Though these were early days in my Indian travels, I see Mullik Ghat as being an important place to visit if in Kolkata. The quintessence of India’s sensory dichotomy can be experienced here.
The doctor is in for an early morning ear-cleaning.
After these men gave me a head-nod approval in response to my trigger-clicking gesture, I was able to snap part of their morning dental hygiene ritual. Hundreds of men gathered at the ghat to wash and cool off in preparation for the oppressive pre-monsoon heat and humidity of late May.
Whether it was a well-timed itch or his best impression of western hip-hop artists, this young Bengali gentleman greeted me with style on behalf of his small street-dwelling family.
This fellow turned from causing trouble near some Kolkata tea stalls in his rather intoxicated state to being a superstar photo subject in a matter of seconds.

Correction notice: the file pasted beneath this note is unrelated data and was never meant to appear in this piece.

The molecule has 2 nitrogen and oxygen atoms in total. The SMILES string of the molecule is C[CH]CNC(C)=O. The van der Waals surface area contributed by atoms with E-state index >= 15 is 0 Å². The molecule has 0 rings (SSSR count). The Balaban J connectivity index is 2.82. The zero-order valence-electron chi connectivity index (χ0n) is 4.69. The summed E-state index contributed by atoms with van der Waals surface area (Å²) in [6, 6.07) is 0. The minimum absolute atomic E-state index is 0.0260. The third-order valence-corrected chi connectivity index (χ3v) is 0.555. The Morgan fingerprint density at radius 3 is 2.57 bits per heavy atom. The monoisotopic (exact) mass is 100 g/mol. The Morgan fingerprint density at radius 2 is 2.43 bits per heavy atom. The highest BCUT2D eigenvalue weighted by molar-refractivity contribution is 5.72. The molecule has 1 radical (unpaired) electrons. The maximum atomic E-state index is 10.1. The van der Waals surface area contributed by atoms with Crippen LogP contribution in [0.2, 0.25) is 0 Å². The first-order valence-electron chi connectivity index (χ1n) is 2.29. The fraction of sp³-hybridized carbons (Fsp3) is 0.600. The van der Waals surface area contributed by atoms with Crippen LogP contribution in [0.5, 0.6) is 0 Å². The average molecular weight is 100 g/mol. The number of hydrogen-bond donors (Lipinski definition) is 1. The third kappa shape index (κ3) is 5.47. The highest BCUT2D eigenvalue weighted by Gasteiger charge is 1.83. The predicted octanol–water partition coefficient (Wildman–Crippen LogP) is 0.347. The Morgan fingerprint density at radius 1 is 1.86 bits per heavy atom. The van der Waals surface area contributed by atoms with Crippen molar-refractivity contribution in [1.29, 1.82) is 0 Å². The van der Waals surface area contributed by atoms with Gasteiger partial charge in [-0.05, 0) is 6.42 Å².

The silver lining.
This man pierced my lens like no one else did on this journey.
Life at the tea stall.
Other images from my trip across India
‘One finds themselves in an undulating expanse of mossy greens, rich earth tones, and peaceful blue breaks in wispy satin clouds when in the ancient Kingdom of Sikkim. No man seeking enlightenment or revelation of personal or universal truth would find the attitude here unwelcoming. Each walk feels like a pilgrimage. Each discovery gives the soul rich material to consider whilst determining its center. Each encounter is a robust entry to the index of the human consciousness. This place is a special place.
‘Yielding to the enormity of the landscape, lives are miniaturized by the scale that defines the Himalayas. What a reducer of human importance relative to our towering neighbours! How humbling.
‘Nestled in the hills a skeletal monastery sits and so do I. With the only soundtrack being the village cows mewing and my slow breaths, I sit. I watch the clouds sink under their own weight as they crest the hills in the distance. I sit. I sit in wonder of this place and of this time I have to sit in wonder.’